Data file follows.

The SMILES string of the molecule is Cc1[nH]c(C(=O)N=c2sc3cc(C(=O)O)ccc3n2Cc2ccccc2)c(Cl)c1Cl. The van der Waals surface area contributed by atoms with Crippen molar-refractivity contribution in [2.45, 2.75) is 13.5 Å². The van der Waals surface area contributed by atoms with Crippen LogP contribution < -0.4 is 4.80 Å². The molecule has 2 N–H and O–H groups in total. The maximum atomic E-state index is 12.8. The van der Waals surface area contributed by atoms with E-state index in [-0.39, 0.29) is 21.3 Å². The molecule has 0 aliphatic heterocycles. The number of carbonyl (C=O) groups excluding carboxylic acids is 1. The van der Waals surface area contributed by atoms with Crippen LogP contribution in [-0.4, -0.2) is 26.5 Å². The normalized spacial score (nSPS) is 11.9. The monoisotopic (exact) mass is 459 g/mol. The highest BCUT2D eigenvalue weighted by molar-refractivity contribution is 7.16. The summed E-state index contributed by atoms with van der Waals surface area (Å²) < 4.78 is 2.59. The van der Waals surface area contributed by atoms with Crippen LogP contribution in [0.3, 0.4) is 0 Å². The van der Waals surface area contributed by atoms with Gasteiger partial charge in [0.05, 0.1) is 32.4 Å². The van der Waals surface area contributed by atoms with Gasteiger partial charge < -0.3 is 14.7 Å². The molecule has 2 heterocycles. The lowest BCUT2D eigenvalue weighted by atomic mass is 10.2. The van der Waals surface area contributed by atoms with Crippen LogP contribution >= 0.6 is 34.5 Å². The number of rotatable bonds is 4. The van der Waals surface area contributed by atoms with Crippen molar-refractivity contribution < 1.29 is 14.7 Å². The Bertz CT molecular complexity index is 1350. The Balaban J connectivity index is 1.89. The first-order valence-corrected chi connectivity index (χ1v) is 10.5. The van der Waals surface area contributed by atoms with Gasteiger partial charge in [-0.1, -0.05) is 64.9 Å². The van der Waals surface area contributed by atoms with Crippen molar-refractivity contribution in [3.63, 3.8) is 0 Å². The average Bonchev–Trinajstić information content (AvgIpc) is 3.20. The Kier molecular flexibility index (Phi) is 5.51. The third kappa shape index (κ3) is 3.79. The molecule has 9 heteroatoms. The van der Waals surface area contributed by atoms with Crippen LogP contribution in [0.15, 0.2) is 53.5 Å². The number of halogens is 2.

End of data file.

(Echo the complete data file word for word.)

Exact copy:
The SMILES string of the molecule is Cc1[nH]c(C(=O)N=c2sc3cc(C(=O)O)ccc3n2Cc2ccccc2)c(Cl)c1Cl. The van der Waals surface area contributed by atoms with Crippen molar-refractivity contribution in [2.45, 2.75) is 13.5 Å². The van der Waals surface area contributed by atoms with Crippen LogP contribution < -0.4 is 4.80 Å². The molecule has 2 N–H and O–H groups in total. The maximum atomic E-state index is 12.8. The van der Waals surface area contributed by atoms with E-state index in [-0.39, 0.29) is 21.3 Å². The molecule has 0 aliphatic heterocycles. The number of carbonyl (C=O) groups excluding carboxylic acids is 1. The van der Waals surface area contributed by atoms with Crippen LogP contribution in [-0.4, -0.2) is 26.5 Å². The normalized spacial score (nSPS) is 11.9. The monoisotopic (exact) mass is 459 g/mol. The highest BCUT2D eigenvalue weighted by molar-refractivity contribution is 7.16. The summed E-state index contributed by atoms with van der Waals surface area (Å²) < 4.78 is 2.59. The van der Waals surface area contributed by atoms with Crippen LogP contribution in [0.3, 0.4) is 0 Å². The van der Waals surface area contributed by atoms with Gasteiger partial charge in [0.05, 0.1) is 32.4 Å². The van der Waals surface area contributed by atoms with Gasteiger partial charge < -0.3 is 14.7 Å². The molecule has 2 heterocycles. The lowest BCUT2D eigenvalue weighted by atomic mass is 10.2. The van der Waals surface area contributed by atoms with Crippen LogP contribution >= 0.6 is 34.5 Å². The number of rotatable bonds is 4. The van der Waals surface area contributed by atoms with Crippen molar-refractivity contribution < 1.29 is 14.7 Å². The Bertz CT molecular complexity index is 1350. The Balaban J connectivity index is 1.89. The first-order valence-corrected chi connectivity index (χ1v) is 10.5. The van der Waals surface area contributed by atoms with Gasteiger partial charge in [-0.1, -0.05) is 64.9 Å². The van der Waals surface area contributed by atoms with Crippen molar-refractivity contribution in [3.63, 3.8) is 0 Å². The average Bonchev–Trinajstić information content (AvgIpc) is 3.20. The Kier molecular flexibility index (Phi) is 5.51. The third kappa shape index (κ3) is 3.79. The molecule has 9 heteroatoms. The van der Waals surface area contributed by atoms with Crippen LogP contribution in [0.15, 0.2) is 53.5 Å². The number of halogens is 2.